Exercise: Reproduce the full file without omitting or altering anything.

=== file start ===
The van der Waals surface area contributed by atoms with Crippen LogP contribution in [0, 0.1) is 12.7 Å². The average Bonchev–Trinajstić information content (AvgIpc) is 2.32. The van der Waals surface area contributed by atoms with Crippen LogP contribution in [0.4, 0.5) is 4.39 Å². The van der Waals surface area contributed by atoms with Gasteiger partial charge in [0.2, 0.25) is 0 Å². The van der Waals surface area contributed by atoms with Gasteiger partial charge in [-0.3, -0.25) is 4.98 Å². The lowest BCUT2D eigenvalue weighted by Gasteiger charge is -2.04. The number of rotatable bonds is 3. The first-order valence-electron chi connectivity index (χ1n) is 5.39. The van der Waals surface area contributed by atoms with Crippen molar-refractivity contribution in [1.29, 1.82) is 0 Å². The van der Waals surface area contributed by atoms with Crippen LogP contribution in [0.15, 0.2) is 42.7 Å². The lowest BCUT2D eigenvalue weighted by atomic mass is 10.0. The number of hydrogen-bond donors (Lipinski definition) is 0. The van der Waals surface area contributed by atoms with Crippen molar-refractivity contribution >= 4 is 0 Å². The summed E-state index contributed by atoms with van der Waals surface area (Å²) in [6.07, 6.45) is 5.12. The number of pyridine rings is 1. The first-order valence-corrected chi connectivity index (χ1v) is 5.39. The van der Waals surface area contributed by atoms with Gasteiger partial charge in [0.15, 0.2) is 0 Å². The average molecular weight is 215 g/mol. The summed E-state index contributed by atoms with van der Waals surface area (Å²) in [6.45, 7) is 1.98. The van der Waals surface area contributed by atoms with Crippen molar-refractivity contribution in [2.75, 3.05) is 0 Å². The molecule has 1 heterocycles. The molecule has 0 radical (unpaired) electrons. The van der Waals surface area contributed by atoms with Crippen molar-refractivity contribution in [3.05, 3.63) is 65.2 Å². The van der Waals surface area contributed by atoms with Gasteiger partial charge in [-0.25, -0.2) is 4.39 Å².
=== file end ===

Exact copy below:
The van der Waals surface area contributed by atoms with Crippen LogP contribution in [0, 0.1) is 12.7 Å². The average Bonchev–Trinajstić information content (AvgIpc) is 2.32. The van der Waals surface area contributed by atoms with Crippen LogP contribution in [0.4, 0.5) is 4.39 Å². The van der Waals surface area contributed by atoms with Gasteiger partial charge in [0.2, 0.25) is 0 Å². The van der Waals surface area contributed by atoms with Gasteiger partial charge in [-0.3, -0.25) is 4.98 Å². The lowest BCUT2D eigenvalue weighted by Gasteiger charge is -2.04. The number of rotatable bonds is 3. The first-order valence-electron chi connectivity index (χ1n) is 5.39. The van der Waals surface area contributed by atoms with Crippen molar-refractivity contribution in [1.29, 1.82) is 0 Å². The van der Waals surface area contributed by atoms with Crippen LogP contribution in [0.15, 0.2) is 42.7 Å². The lowest BCUT2D eigenvalue weighted by atomic mass is 10.0. The number of hydrogen-bond donors (Lipinski definition) is 0. The van der Waals surface area contributed by atoms with Crippen molar-refractivity contribution >= 4 is 0 Å². The summed E-state index contributed by atoms with van der Waals surface area (Å²) in [6.07, 6.45) is 5.12. The number of pyridine rings is 1. The first-order valence-corrected chi connectivity index (χ1v) is 5.39. The van der Waals surface area contributed by atoms with Gasteiger partial charge in [0.15, 0.2) is 0 Å². The average molecular weight is 215 g/mol. The summed E-state index contributed by atoms with van der Waals surface area (Å²) in [6.45, 7) is 1.98. The van der Waals surface area contributed by atoms with Crippen molar-refractivity contribution in [2.75, 3.05) is 0 Å². The molecule has 1 heterocycles. The molecule has 0 radical (unpaired) electrons. The van der Waals surface area contributed by atoms with Crippen molar-refractivity contribution in [3.05, 3.63) is 65.2 Å². The van der Waals surface area contributed by atoms with Gasteiger partial charge in [-0.25, -0.2) is 4.39 Å².